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Crews Battling Whittier Fire Prepare for Expected Sundowner Winds

Water-dropping helicopters used to douse hot spots ahead of gusty conditions; containment remains at 87%

A map shows the area of the Whittier Fire, which remained at 18,430 acres charred and 87 percent contained on Monday. Black line represents containment, while red indicates open fire line. Click to view larger
A map shows the area of the Whittier Fire, which remained at 18,430 acres charred and 87 percent contained on Monday. Black line represents containment, while red indicates open fire line. (U.S. Forest Service map)

With hot, dry and gusty conditions predicted during the evening hours on Monday, firefighters assigned to the Whittier Fire were focused on dousing hot spots along the rugged southern flank of the blaze.

“We’re using the helicopters at our disposal to really hammer that last uncontained piece of line,” said Andrew Madsen, a spokesman for Los Padres National Forest, which is now managing the blaze.

The 18,430-acre fire, which has been burning since July 8 in the Santa Ynez Mountains between Lake Cachuma and the coast west of Goleta, has remained at 87-percent contained for about 10 days.

The final 13 percent of open line — roughly 5 miles long — is in steep and rugged terrain stretching from the top of Eagle Canyon to the top of Dos Pueblos Canyon on the coastal side of the mountains, Madsen said.

“We can’t really put firefighters in there to cut line,” he noted. “It’s because that’s just up-and-down terrain out there.”

Contingency lines remain in place below the fire in case the flames were to be rekindled and blown downslope by the expected sundowner winds Monday night.

Some 125 Forest Service personnel were assigned to the fire as of Monday afternoon, Madsen said.

The estimated date for full containment of the blaze is Aug. 30, Madsen said, adding that containment costs thus far have totalled $38.4 million.

A Red Flag Fire Warning — which indicates critical fire weather conditions are either occurring or will be shortly — was issued by the National Weather Service beginning at 5 p.m. Monday and extending until 3 a.m. Tuesday.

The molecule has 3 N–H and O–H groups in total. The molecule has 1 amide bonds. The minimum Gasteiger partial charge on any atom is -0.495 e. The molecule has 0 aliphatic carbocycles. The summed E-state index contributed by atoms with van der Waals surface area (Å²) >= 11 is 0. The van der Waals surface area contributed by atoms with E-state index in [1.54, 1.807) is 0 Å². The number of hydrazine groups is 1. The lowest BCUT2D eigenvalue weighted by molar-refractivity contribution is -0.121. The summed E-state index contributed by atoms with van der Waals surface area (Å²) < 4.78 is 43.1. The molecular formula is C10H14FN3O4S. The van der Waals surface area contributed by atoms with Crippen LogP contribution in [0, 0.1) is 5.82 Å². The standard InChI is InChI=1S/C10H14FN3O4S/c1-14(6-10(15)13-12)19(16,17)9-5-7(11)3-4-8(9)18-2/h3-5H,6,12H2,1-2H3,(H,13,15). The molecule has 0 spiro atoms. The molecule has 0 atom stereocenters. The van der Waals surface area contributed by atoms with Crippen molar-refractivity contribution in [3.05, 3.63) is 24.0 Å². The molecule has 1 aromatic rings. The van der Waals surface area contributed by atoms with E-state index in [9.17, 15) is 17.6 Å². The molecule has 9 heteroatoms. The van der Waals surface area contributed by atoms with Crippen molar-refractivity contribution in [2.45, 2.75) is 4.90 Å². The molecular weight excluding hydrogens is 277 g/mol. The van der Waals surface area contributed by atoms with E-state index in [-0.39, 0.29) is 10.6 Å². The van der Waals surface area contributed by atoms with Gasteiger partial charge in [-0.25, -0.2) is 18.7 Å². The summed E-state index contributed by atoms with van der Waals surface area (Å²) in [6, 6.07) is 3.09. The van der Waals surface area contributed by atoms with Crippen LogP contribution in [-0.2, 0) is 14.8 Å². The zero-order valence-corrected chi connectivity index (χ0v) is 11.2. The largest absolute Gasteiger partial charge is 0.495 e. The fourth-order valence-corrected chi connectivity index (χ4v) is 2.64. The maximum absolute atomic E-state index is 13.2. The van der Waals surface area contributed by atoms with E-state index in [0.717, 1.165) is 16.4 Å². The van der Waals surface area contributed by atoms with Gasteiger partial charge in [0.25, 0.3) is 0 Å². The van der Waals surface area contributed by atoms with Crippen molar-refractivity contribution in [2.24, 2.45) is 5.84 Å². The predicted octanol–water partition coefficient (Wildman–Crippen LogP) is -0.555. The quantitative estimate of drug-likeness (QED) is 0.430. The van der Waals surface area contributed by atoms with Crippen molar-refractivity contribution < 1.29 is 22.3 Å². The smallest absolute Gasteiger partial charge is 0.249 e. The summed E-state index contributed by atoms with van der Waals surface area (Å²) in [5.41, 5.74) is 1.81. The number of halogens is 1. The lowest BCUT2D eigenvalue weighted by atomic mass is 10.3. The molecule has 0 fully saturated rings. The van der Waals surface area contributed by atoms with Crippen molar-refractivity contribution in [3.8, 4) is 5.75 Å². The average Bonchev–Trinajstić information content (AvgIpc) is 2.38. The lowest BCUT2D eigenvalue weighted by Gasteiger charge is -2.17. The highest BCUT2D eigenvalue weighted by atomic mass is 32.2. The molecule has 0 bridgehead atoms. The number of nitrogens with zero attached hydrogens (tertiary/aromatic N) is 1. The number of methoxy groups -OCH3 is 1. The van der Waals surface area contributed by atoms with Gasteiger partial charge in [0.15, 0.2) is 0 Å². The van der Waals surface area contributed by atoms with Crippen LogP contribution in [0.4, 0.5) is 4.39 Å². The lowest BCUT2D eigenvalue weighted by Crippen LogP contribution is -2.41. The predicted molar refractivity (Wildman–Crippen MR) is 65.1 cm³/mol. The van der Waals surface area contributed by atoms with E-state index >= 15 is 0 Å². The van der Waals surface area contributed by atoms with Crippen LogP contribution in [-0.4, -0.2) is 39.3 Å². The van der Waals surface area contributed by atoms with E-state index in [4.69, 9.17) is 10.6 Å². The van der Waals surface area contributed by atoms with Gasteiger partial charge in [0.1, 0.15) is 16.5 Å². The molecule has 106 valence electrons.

Forecasters also have issued a Wind Advisory, and are expecting sustained north to northwest winds of 15-20 miles per hour, with gusts to 45 mph, said John Dumas, a meteorologist with the National Weather Service in Oxnard.

Dry conditions also are expected, with humidity falling to the 10-15-percent range, Dumas said.

“It’s not expected to be howling, but enough with the dry conditions to merit the Red Flag warning," Dumas added.

The strongest winds will start out from Goleta westward, Dumas said, but will shift to the northeast later Monday night, which would have more effect on Santa Barbara and Montecito.

Temperatures were predicted to top out in the high-80s Monday, dropping to the low-60s overnight, with partly cloudy skies.

On Tuesday, monsoonal moisture from the south will begin moving into the region, increasing humidity and reducing the fire risk.

“We’re looking at the moisture coming up from the southwest, kind of like it did last week, but maybe more this week,” Dumas said.

The best chance of rainfall along the coast will be Wednesday, he said, noting that showers are possible through the week for inland mountain areas.

While rainfall would help reduce the fire danger, there also is a chance of dry lighting, which could spark new wildfires.

Daytime highs are expected to remain in the mid- to upper-80s along the coast through the end of the week, with gradual cooling over the weekend. Temperatures likely will be several degrees warmer inland.

Overnight lows should be in the low- to mid-60s.

Noozhawk executive editor Tom Bolton can be reached at .(JavaScript must be enabled to view this email address). Follow Noozhawk on Twitter: @noozhawk, @NoozhawkNews and @NoozhawkBiz. Connect with Noozhawk on Facebook.

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